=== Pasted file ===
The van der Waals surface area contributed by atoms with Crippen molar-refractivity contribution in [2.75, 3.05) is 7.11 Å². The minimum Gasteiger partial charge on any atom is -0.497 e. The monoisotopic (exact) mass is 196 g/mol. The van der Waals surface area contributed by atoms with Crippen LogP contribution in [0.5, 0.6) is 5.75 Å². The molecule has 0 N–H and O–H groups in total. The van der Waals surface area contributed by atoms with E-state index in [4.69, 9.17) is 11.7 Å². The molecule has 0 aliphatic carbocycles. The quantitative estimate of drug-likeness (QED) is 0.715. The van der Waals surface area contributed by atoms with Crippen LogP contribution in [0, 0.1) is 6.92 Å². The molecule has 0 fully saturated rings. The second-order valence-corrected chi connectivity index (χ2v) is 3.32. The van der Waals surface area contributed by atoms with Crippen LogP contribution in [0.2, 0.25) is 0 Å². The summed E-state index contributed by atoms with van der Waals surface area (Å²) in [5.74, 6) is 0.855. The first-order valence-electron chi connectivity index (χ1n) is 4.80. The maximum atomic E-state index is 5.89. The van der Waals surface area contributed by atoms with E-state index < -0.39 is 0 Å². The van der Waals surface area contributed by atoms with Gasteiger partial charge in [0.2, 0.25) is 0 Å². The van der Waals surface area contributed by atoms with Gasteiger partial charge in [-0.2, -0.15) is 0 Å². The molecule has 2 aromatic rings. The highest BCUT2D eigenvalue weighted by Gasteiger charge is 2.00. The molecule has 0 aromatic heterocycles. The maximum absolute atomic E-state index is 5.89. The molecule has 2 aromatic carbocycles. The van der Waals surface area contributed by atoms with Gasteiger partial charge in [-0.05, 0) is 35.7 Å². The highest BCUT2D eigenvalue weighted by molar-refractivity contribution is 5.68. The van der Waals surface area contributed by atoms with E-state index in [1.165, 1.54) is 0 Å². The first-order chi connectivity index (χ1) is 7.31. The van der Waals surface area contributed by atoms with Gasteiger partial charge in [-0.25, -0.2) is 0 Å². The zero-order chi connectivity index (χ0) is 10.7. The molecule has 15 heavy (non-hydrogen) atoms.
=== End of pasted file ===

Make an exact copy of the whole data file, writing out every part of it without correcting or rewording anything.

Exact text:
The van der Waals surface area contributed by atoms with Crippen molar-refractivity contribution in [2.75, 3.05) is 7.11 Å². The minimum Gasteiger partial charge on any atom is -0.497 e. The monoisotopic (exact) mass is 196 g/mol. The van der Waals surface area contributed by atoms with Crippen LogP contribution in [0.5, 0.6) is 5.75 Å². The molecule has 0 N–H and O–H groups in total. The van der Waals surface area contributed by atoms with E-state index in [4.69, 9.17) is 11.7 Å². The molecule has 0 aliphatic carbocycles. The quantitative estimate of drug-likeness (QED) is 0.715. The van der Waals surface area contributed by atoms with Crippen LogP contribution in [0, 0.1) is 6.92 Å². The molecule has 0 fully saturated rings. The second-order valence-corrected chi connectivity index (χ2v) is 3.32. The van der Waals surface area contributed by atoms with Crippen LogP contribution in [0.2, 0.25) is 0 Å². The summed E-state index contributed by atoms with van der Waals surface area (Å²) in [5.74, 6) is 0.855. The first-order valence-electron chi connectivity index (χ1n) is 4.80. The maximum atomic E-state index is 5.89. The van der Waals surface area contributed by atoms with E-state index < -0.39 is 0 Å². The van der Waals surface area contributed by atoms with Gasteiger partial charge in [0.2, 0.25) is 0 Å². The van der Waals surface area contributed by atoms with Gasteiger partial charge in [-0.2, -0.15) is 0 Å². The molecule has 2 aromatic rings. The highest BCUT2D eigenvalue weighted by Gasteiger charge is 2.00. The molecule has 0 aromatic heterocycles. The maximum absolute atomic E-state index is 5.89. The molecule has 2 aromatic carbocycles. The van der Waals surface area contributed by atoms with Gasteiger partial charge in [-0.05, 0) is 35.7 Å². The highest BCUT2D eigenvalue weighted by molar-refractivity contribution is 5.68. The van der Waals surface area contributed by atoms with E-state index in [1.165, 1.54) is 0 Å². The first-order chi connectivity index (χ1) is 7.31. The van der Waals surface area contributed by atoms with Gasteiger partial charge in [-0.25, -0.2) is 0 Å². The zero-order chi connectivity index (χ0) is 10.7. The molecule has 15 heavy (non-hydrogen) atoms.